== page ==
[M5] A House Is Not A Home

Moved, a meditation on American railroading

[M5] A House Is Not A Home

As long as I can remember, I have been looking for home. Are you looking for home?

As a credulous university graduate in the summer of 2011, I moved to New York City and got a job at a fancy ad agency. I was certain I’d feel at home in the city because I was certain of who I was, what I was ambitious about, of who I wanted to become (Mel Gibson in What Women Want—you may laugh with me, but not at me). What I thought I was certain of, precisely, was my values. But the only thing that turned out to be certain was that I was certainly wrong about everything. After driving with that crack in the windshield for some time, my path became clear: Choosing where to live would be by trial-and-error, a process of self-discovery and mapping my innate values onto the values implicit to the environment. And the deviation between these two value-sets would measure whether that place was right for me.

How do personal values materialize in all the subtle, idiosyncratic, and overt ways they do? As individuals, they convert into behavior (like me moving to New York to be a schmoozing schmuck of an ad man): Everything from the work we pursue and who we spend our time with, to how we dress and our manner of speech—our values organize themselves in a hierarchy, a rank-order shaped by the forces of our nature and environment.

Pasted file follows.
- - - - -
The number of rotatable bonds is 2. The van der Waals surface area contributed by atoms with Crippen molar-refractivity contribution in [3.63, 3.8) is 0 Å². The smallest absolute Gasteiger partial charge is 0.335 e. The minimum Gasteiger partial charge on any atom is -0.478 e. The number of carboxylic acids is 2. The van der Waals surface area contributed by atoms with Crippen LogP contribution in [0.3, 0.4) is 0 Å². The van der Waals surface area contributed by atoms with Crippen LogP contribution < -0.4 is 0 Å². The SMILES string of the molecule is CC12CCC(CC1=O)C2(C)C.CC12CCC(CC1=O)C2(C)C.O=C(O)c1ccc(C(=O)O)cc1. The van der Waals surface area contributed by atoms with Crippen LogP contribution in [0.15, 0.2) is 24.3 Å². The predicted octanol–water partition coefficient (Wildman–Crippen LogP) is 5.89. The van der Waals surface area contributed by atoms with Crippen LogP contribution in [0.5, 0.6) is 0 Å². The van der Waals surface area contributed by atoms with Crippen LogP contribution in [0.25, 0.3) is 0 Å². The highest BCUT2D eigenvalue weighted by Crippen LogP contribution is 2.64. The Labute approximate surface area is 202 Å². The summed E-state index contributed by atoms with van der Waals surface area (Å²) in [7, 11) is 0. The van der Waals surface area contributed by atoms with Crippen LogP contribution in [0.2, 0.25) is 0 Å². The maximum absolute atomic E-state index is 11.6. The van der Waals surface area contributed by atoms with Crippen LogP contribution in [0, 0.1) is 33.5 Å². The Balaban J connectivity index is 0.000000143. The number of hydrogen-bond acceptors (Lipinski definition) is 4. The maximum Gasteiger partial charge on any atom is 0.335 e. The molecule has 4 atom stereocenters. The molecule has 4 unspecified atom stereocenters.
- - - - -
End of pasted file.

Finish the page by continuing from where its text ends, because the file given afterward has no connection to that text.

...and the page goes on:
I took to the idea that places are made up of people and people are made up of values. And at the scale of cities or countries, places are vast aggregations of value hierarchies resolving into a single hierarchy itself—W. David Marx might label this as culture. So, as an exercise, I began personifying my environment and asking myself: If this city was a person with whom I had a close relationship, integrated into my life as completely as the environment I choose to live, how would it feel to be around them? New York felt something like a busied and charismatic bespoke suited mid-30-something who had luncheons over Perrier, a TriBeCa hairdresser, an A-Series Royal Oak on the wrist, and an early 90’s Porsche 911 to beat on weekends in the Catskills. Money, status, pizazz—these came across as primary values of the place. I liked these, but if I was being honest with myself, were they primary for me, and was this ‘someone’ I could feel at home with, someone who would have the right influence? In his 2008 essay Cities and Ambition, Paul Graham notes: “Unless you're sure what you want to do and where the leading center for it is, your best bet is probably to try living in several places when you're young. You can never tell what message a city sends till you live there … you won't know for sure whether it will resonate till you hear it.” It is beyond will power to not be influenced by those around you, and to not get discouraged when they don't care about the same things you do.